Fidos is a wonderful volunteer organization.I have been a volunteer for over 11years and have participated in most of their programs in some roll. The people I have met are genuinely dedicated to their mission and spend countless hours working with dogs, clients and the general public, all to improve someone's life with these special dogs. My favorite comments from audience members after watching a demonstrationn were "the dogs never barked and all got along with each other, and did exactly what you wanted !! Do you drug them??? " Of course NOT, these dogs prove that love and consistant good training make dogs a valued member of the society whether working for a disabled client or cheering a lonely widow in a nursing center.
Fidos For Freedom is a non profit group that raises/trains service dogs for hearing and mobility impaired folks that we like to think of as extended family. With the time, blood, sweat and tears that we all put into the great results that we get for hearing and service teams, we do become like family......albeit good or not! The work starts when we get puppies or dogs up to 1 yr old donated to us by breeders, rescues and the public. These pups are tested to see if they have the demeanor/personality and stamina that we require for a working dog. They live with puppy raisers, in our prison program and with trainers until they are matched with the clients. It is neat to see that the dogs usually do the matching and when the humans figure it out, it becomes official. I have been part of the group for nearly 8 years now and have witnessed many miracles from our client teams when they move through the crowd someplace and just shine as a team and talk to people as to what having a service dog has done to change their lives.....it changes all of our lives for the better. We also have a therapy dog program that works with schools, libraries, nursing and rehab centers, hospice and cancer treatment facilities. We also do outreach for end of year studying for exams at local colleges and universities on an as needed basis...we always get asked back......the dogs are the heart of our group...the humans just hold the leashes and provide some directions. That is pretty much the way I see Fidos For Freedom.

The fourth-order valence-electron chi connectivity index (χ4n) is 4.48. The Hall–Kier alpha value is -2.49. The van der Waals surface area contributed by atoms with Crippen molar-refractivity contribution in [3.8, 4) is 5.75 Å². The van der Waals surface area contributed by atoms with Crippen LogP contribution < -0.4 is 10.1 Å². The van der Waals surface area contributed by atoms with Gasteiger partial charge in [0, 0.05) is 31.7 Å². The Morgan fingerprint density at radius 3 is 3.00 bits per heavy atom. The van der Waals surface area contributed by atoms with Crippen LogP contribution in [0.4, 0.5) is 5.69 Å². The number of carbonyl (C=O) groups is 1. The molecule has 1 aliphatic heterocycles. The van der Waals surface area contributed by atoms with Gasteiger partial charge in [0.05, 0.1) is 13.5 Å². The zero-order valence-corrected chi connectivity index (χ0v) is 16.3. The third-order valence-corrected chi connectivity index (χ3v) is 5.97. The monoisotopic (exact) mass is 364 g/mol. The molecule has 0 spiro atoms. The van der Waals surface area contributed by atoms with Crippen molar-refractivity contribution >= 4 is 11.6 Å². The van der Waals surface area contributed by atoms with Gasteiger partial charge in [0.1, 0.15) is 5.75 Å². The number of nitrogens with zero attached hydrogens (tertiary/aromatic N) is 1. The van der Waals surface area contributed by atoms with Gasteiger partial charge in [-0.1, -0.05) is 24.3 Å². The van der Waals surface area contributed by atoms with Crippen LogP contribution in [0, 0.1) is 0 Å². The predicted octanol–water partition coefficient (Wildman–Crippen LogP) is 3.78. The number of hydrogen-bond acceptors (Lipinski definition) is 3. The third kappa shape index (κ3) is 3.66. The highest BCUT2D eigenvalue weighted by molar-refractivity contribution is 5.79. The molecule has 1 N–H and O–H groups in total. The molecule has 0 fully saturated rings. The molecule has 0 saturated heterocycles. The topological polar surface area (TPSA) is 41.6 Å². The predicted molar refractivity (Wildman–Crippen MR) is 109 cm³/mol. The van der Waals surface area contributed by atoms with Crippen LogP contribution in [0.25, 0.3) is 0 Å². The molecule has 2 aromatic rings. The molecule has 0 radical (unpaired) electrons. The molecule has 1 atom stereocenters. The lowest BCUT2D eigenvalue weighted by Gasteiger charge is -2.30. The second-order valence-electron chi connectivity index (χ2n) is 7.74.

I have been involved with Fidos For Freedom for over 6 years. I started out as a puppy raiser and have moved onto becoming a board member and treasurer of the organization. I have personally seen how our service dogs have positively changed and influenced the lifes of our clients and their families. The most profound changes I have seen have been to our Inmate trainers in our prison program. I have been a prison dog trainer for 6 years. The inmates involved with training our service dogs in training leave when their sentences are over and become confident citizens re-integrating with society once again. It is rewarding to see the dogs/clients working out in public together knowing that we have given them a basis for success in all areas of their lives. I have found this to be my passion. Unfortunately, it is nota paying job, but one that provides me with enormous satisfaction knowing that I am making a difference in the lives of others.